Laser power and efficiencies (Ch. 15) Dec. 4, 2017

• Book mostly considers homogeneously broadened medium in F-P cavity. All discussions are assumed to be for this case unless further notice is given.

• Review laser requirements:
1) gain -- gamma(nu) = {gamma_o (nu)} / {1 + phi/phi_s} where gamma_o (nu)= (Delta N)_0 {lambda_o^2}/{n^2 8 pi t_{sp}} g(nu) and phi_s = 1/{tau_s sigma(nu). phi (nu) = {nu-nu_o}/{Delta nu} gamma (nu)
2) Optical feedback -- alpha_r =alpha_s + 1/{2d} ln (1/{cc{R}_1 cc{R}_2})=alpha_s + alpha_m where alpha_m is the mirror loss. tau_p = n/{alpha_r c_o}, Delta nu_{FSR} = c_o/{2nd}, cc{F} = {Delta nu_{FSR}}/{delta nu}
3) Pump -- Delta N prop R

• Lasing oscillation: Amplitude condition -- gamma_o(nu) > alpha_r => (Delta N)_0 > Delta N_t where threshold population difference Delta N_t = alpha_r/{sigma(nu)} ={8 pi n^3}/{lambda_o^2 c_o} {t_{sp}}/tau_p 1/{g(nu))
Lowest Delta N_t at nu=nu_o at which Delta N_t = {2 pi alpha_r n^2}/{lambda_o^2} if nonradiative processes are neglected Delta nu = 1/{2 pi t_{sp}}.

• Power of lasers: Initially, the laser has small signal gain coef. gamma_o (nu) > alpha_r.
When it lases, gamma (nu) drops to alpha_r at steady state with the mean flux density phi = { ( phi_s (nu) ( {gamma_o (nu)}/{alpha_r} - 1), gamma_o (nu) > alpha_r), (0, gamma_o (nu) <= alpha_r):}
OR
phi = { ( phi_s (nu) ( {(Delta N)_0 }/{Delta N_t} - 1), (Delta N)_0 > Delta N_t), (0, (Delta N)_0 <= Delta N_t):}
Notice that internal flux density inside a F-P cavity phi = phi_+ + phi_- consists of phi_+  and phi_- corresponding to flux densities from forward and backward directions. For output, we only collect phi/2 since photons escape from one of the mirrors (mirror 1 as the output coupler) with power transmittance cc{T} in one direction:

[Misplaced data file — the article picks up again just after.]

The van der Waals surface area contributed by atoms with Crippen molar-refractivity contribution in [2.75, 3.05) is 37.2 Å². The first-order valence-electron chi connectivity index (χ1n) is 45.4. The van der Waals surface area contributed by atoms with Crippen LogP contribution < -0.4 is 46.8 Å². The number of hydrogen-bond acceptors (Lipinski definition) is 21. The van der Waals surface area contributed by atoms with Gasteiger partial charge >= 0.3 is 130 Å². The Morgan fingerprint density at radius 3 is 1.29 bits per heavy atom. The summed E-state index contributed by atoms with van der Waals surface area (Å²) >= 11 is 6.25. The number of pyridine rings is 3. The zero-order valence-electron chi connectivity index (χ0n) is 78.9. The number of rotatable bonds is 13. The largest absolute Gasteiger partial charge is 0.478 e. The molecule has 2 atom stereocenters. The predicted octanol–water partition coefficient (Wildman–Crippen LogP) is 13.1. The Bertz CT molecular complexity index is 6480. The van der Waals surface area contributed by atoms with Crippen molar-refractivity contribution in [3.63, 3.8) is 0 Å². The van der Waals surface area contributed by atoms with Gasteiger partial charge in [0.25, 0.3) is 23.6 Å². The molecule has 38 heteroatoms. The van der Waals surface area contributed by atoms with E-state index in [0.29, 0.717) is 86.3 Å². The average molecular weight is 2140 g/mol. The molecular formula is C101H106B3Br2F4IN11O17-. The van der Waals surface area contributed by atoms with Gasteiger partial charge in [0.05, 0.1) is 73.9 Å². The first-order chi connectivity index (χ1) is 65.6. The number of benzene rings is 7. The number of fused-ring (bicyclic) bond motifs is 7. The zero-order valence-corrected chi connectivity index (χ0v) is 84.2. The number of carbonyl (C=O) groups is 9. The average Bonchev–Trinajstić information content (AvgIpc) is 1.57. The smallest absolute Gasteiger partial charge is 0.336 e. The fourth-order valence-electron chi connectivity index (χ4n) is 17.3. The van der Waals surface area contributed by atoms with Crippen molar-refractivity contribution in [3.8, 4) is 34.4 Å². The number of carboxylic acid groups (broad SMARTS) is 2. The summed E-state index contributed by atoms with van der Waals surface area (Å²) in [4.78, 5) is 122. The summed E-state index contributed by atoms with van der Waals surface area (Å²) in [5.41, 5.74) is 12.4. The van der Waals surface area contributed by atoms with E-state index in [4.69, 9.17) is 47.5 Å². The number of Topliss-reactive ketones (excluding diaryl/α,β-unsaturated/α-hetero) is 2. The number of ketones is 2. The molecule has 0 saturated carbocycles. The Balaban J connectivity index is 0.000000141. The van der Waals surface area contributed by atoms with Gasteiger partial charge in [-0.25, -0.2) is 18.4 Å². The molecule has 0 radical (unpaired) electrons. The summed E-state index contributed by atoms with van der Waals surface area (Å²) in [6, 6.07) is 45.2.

Output flux density phi_o = cc{T} phi /2
OR
Output power P_o = h nu_q cc{T} phi /2 A
A is the cross sectional area.

• Optimal output coupler: Maximize output while avoiding too large in alpha_r (limited by pumping).
phi_o = phi_s/2 cc{T} [ {gamma_o (nu)}/{alpha_s +alpha_{m2}- 1/{2d} ln(1-cc{T})} - 1] = phi_s/2 cc{T} [ {g_o }/{L- ln(1-cc{T}) } - 1] ~~phi_s/2 cc{T} [ {g_o }/{L+cc{T})] for highly reflective mirror 1.
{d phi_p}/{d cc{T}} = =>(L+cc{T})^2 = g_o L =>cc{T}_{op} = sqrt{g_o L} -L.

• Relation between output photons and pumping: Any additional pumping R beyond the threshold level R_t will appear as USEFUL loss that generates output photons measured by photon number density n_{ph} = phi/c (m{::}^-3).
Re-write equation for phi into --
n_{ph} = (n_{ph} )_s ( {(Delta N)_0 }/{Delta N_t} - 1) for  (Delta N)_0 > Delta N_t where saturation value for photon density number (n_{ph} )_s = 1/ {c tau_s sigma (nu)}
=> n_{ph} / tau_p = {(Delta N)_0 - Delta N_t}/tau_s = R - R_t for R > R_t
Notice that R t_{sp} ~~ (Delta N)_0 ~~R tau_s.

• Efficiency: Output photon flux Phi_o = eta_e (R - R_t ) V where V is the volume and extraction (coupling) efficiency eta_e = alpha_{m1} / {alpha_r} = c tau_p alpha_{m1} = {c tau_p} / {2d} ln (1/cc{R}_1) ~~ {c tau_p} / {2d} cc{T}for cc{T} << 1.
In terms of power, output power P_o = h nu Phi_o.
A few figures of merit for efficiency --
$-$ Best scenario in terms of pump energy and output energy, quantum efficiency eta_q = nu / nu_{pump}.